Abortions were dangerous in the early 20th century, but by the 1920s and 1930s, sterilization of equipment, specialization, and, later, antibiotics, all worked together to decrease mortality. But the laws and the changed view of the morality of abortions had made getting an abortion from anyone, even doctors, illegal. By the 1970s, illegal back-alley abortions were again very dangerous affairs, so when the case of Roe v. Wade came before the courts in 1973, some states were already moving toward allowing abortions so they could be legally and safely obtained.
That was a lot to read, and I hope you are still with me. I mention all this because of a flaw in Justice Samuel Alito’s draft opinion overturning Roe v. Wade. The conservative justice attached to his draft a 31-page appendix listing laws passed to criminalize abortion during that period. Alito claims “an unbroken tradition of prohibiting abortion on pain of criminal punishment…from the earliest days of the common law until 1973.” This is just not true. It is not until the 19th century, 300 years after the first English settlement establishing common law in the Americas, that abortions started to become illegal, and only then to protect a women’s health. Abortions are much safer now, which makes citing those laws illegitimate.
What worries me is if the Supreme Court begins overturning precedents that established rights for certain groups of people, especially those despised by Republicans, what is going to be next? Alito’s draft misleadingly argues that rights protected by the Constitution but not explicitly mentioned in it—so-called unenumerated rights—must be strongly rooted in U.S. history and tradition. That form of analysis seems at odds with several of the Court’s recent decisions, including many of its rulings backing gay rights. Liberal justices seem likely to take issue with Alito’s assertion in the draft opinion that overturning Roe would not jeopardize other rights the courts have grounded in privacy such as the right to contraception, to engage in private consensual sexual activity, and to marry someone of the same sex.
Alito explicitly denies that the Court will overturn any other precedents when he says in the opinion, “We emphasize that our decision concerns the constitutional right to abortion and no other right. Nothing in this opinion should be understood to cast doubt on precedents that do not concern abortion.” However, how can we believe him? Conservatives in the United States have increasingly made lying a part of their everyday life. Just look at the claims of voter fraud in the 2020 election. The only voter fraud that has been found was committed by Republicans and did not change the outcome of the election to re-elect their twice-impeached loser candidate. They also have consistently denied there was an insurrection at the Capitol on January 6, 2021, aimed at stopping the certification of Joe Biden’s presidency. Therefore, I cannot feel safe that Obergefell v. Hodges which granted the right for same-sex couples to marry or Lawrence v. Texas which struck down sodomy laws in the U.S. are not next on the Supreme Court’s chopping block.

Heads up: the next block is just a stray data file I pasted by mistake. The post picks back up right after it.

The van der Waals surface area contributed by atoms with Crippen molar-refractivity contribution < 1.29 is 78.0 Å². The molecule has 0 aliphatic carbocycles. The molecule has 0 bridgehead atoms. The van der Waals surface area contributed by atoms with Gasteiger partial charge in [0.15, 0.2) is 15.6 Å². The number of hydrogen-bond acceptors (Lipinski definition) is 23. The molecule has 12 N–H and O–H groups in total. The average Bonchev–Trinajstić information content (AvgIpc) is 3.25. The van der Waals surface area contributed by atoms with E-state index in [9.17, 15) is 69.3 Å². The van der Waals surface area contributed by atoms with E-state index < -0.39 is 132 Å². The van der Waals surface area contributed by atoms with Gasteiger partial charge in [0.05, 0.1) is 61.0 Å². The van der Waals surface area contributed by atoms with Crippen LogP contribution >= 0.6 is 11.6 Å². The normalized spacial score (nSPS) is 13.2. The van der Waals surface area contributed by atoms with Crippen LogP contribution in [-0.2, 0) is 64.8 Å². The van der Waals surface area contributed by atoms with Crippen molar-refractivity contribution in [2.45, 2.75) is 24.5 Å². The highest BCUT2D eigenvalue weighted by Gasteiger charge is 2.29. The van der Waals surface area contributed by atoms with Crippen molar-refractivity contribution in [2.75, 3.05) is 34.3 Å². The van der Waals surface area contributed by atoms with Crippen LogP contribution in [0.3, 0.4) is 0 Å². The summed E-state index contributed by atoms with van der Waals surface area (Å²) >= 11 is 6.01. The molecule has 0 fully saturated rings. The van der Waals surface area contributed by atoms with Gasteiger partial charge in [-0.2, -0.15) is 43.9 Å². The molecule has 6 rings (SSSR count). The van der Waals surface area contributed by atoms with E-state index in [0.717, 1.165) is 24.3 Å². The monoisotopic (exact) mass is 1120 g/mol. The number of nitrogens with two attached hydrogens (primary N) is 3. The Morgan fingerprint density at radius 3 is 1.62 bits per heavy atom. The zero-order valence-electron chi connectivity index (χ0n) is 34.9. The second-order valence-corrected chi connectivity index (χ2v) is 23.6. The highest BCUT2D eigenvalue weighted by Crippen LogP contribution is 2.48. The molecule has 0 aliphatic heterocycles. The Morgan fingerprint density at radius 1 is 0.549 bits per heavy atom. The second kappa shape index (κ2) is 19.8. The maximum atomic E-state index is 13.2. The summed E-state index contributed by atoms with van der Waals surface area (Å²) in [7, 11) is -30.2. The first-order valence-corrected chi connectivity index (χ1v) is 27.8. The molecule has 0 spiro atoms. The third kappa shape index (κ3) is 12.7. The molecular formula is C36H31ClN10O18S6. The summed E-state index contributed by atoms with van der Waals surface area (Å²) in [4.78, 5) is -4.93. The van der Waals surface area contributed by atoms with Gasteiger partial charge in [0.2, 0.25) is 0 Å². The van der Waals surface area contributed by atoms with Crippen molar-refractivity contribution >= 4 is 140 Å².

I fear with a conservative majority on the Supreme Court and the fascist leanings of the current Republican Party which remains loyal to a lying, idiotic, twice-impeached, orange menace, we are looking at even darker days in the future of the United States and the world. Conservative backlash is not limited to the United States. Authoritarianism is on the rise, and it is not being kept in check by democratic institutions. I encourage all Americans, and people who read this blog in other parts of the world, to back liberal candidates who believe in fundamental human rights and decency. If the Democratic majority in Congress is lost, we are looking at a minimum of two years of intense gridlock; if Republicans win in 2024, we are looking at a wholesale rollback on human rights. Democrats not only need to retain a majority in Congress, but need to gain a filibuster-proof majority in the Senate. We must fight, and we must vote for candidates who will protect our rights. If we don’t, we are surely doomed to lose many of our civil rights as U.S. citizens. Backlash against LGBTQ+ rights are already infiltrating even liberal and LGBTQ+-friendly states like Vermont. In the last few weeks, a trans woman was murdered in a hate crime in Vermont, someone vandalized the offices of the Pride Center of Vermont, and a pride flag was stolen from a flagpole at Northern Vermont University in Lyndon, Vermont. Since I moved to Vermont, I have rarely faced any type of hate or discrimination, but hate is on the rise everywhere.
With all of this said, I must admit, I also find it disturbing that this draft opinion was leaked to the press. I’m glad it was, but I still find it disturbing. The Supreme Court remains one of Washington’s most secretive institutions, priding itself on protecting the confidentiality of its internal deliberations. It is one of the hallmarks of the Supreme Court which allows for deliberation of cases before the Court to happen without intense media scrutiny. Ruth Bader Ginsburg was fond of saying, “At the Supreme Court, those who know don’t talk, and those who talk don’t know.”
And a final word that I couldn’t have said better myself to anyone who wants to make one of the stupid, hateful, and misleading arguments made by Republicans: